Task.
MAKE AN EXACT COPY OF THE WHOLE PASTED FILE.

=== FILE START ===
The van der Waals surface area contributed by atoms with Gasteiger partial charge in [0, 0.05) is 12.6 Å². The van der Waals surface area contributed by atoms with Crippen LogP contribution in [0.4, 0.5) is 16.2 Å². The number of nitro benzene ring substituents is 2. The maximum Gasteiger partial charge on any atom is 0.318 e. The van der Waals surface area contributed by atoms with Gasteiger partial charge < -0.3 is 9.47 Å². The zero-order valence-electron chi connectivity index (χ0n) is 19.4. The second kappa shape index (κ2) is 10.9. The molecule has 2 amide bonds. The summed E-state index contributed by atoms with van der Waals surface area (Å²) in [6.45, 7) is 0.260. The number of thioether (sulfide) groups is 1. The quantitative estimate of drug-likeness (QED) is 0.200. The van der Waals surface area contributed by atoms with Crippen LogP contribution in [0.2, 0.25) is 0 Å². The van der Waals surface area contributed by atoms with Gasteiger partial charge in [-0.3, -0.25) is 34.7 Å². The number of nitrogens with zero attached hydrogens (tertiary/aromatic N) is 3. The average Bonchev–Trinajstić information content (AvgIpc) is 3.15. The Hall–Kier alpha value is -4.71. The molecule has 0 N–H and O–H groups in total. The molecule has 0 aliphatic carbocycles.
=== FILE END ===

The van der Waals surface area contributed by atoms with Gasteiger partial charge in [0, 0.05) is 12.6 Å². The van der Waals surface area contributed by atoms with Crippen LogP contribution in [0.4, 0.5) is 16.2 Å². The number of nitro benzene ring substituents is 2. The maximum Gasteiger partial charge on any atom is 0.318 e. The van der Waals surface area contributed by atoms with Gasteiger partial charge < -0.3 is 9.47 Å². The zero-order valence-electron chi connectivity index (χ0n) is 19.4. The second kappa shape index (κ2) is 10.9. The molecule has 2 amide bonds. The summed E-state index contributed by atoms with van der Waals surface area (Å²) in [6.45, 7) is 0.260. The number of thioether (sulfide) groups is 1. The quantitative estimate of drug-likeness (QED) is 0.200. The van der Waals surface area contributed by atoms with Crippen LogP contribution in [0.2, 0.25) is 0 Å². The van der Waals surface area contributed by atoms with Gasteiger partial charge in [-0.3, -0.25) is 34.7 Å². The number of nitrogens with zero attached hydrogens (tertiary/aromatic N) is 3. The average Bonchev–Trinajstić information content (AvgIpc) is 3.15. The Hall–Kier alpha value is -4.71. The molecule has 0 N–H and O–H groups in total. The molecule has 0 aliphatic carbocycles.